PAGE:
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  • Jews and Jewishness in British Children’s Literature by Madelyn J. Travis
  • Barbara A. Thiede (bio)
Jews and Jewishness in British Children’s Literature. By Madelyn J. Travis. New York: Routledge, 2013.

Madelyn J. Travis surveys a wide array of genres and literature in her monograph, including poetry, picture books, teenage fiction, autobiographical fiction, memoirs, historical fiction, and “realist” fiction. The literature surveyed must fulfill two criteria: authors must be British, and texts must include “deliberately and identifiably constructed” Jewish characters (5). She intends to show that “British children’s literature demonstrates that Jews inhabit a liminal space in British society, neither wholly within nor without that reserved for those who ‘belong’” (3).

Travis begins with a review of the literature from the 1700s through World War II. Subsequent chapters topicalize twentieth-century children’s literature, treating the subject of Jewish refugees to Britain during WWII, surveying literature that makes Jews and Jewishness a foil for exploring the challenges of multiculturalism, demonstrating how postwar literature treats masculinity and femininity in Jewish characters, and exploring ways in which postwar children’s literature has continued to rely on a “master trope” delineating between “good Jews” and “bad Jews.”

The book is a valiant effort to address the intersection of Jewish studies and children’s literature, though it suffers from the author’s reluctance to define her terms. Wholly undefined, ill-defined, or shifting categories appear throughout the work. What constitutes Jews or Jewishness, for example, is a moving target. We never learn why Travis (or the literature) is allowed to describe some Jews as “secular” and others as “religious,” or even what those rubrics mean.

Travis writes that literature around refugees “avoids confronting the issue of anti-Semitism within Christianity itself; readers might therefore believe that the intolerance shown by Christians [End Page 302] towards Jews had its basis in a generalized notion of religious difference rather than specifically in anti-Judaism” (67). Here, Travis presents “anti-Judaism” and “anti-Semitism” as interchangeable terms, despite the fact that they are regarded by many scholars as different constructs. (Some treat the first as the product of Christian theology, and the second as the result of pseudoscientific constructions around race, often concluding that the latter is a more dangerous ideology than the former.) Because Travis does not define either term, we do not know why she thinks they represent the same phenomenon—or, indeed, whether she even does so.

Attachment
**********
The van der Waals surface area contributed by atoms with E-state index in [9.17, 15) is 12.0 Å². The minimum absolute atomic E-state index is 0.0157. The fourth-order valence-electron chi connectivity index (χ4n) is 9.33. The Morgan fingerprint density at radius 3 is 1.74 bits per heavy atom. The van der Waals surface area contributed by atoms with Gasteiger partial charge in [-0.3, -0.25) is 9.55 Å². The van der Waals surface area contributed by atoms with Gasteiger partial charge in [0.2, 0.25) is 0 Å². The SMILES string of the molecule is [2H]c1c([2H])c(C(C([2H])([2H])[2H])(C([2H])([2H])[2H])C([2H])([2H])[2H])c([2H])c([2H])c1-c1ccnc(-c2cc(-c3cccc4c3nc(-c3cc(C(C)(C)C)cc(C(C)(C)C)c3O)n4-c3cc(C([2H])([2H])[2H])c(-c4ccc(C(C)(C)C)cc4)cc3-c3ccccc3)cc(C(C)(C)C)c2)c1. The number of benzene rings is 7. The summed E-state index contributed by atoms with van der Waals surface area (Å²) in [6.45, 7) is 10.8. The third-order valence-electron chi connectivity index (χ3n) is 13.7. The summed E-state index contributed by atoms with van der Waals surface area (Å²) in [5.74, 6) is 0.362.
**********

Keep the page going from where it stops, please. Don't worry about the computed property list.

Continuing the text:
Travis introduces the concept of “allosemitism” in opposition to “philosemitism” and “anti-Semitism,” but again defines none of these terms. Allosemitism gets summed up with descriptive phrases quoted from another scholar: It is “essentially non-committal” and “radically ambivalent” (3).

When an author does not explain to the reader what a given term is supposed to mean, it is hard to know what the example is supposed to demonstrate. For example, Travis asserts that during WWII “the feelings of many towards Jews as a group remained ambivalent.” Her evidence? Fifteen percent of Britons opposed WWII. Some of them, she notes, believed that Jewish financiers were to blame for the war (41). But it is not clear how this belief constitutes “ambivalence.” Perhaps this is supposed to be the “radical ambivalence” of allosemitism? We do not know.

In the very next paragraph, Travis quotes a government publication attempting to combat clichés: Jews are all rich, they are successful in banking, etc. The document, she writes, “sought to convince the general public … that anti-Semitism itself was irrational” (41). In this case, when Britons believe Jews to be powerful and successful they are demonstrating evidence of anti-Semitism, not ambivalence. Why one example illustrates ambivalence and the other anti-Semitism is unclear, since the reader has never been reliably informed as to what constitutes either category.

Different texts are evaluated on different terms. Theoretical concepts are applied in some chapters, but not in others. Julia Kristeva’s “abject,” for example, is applied to works described in chapter 4; but if a scholarly construct has significant value for understanding the role of Jews and Jewishness in British children’s literature, then it should be a critical component of the entire discussion.

Travis also treats authorship...


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pp. 302-304
Launched on MUSE
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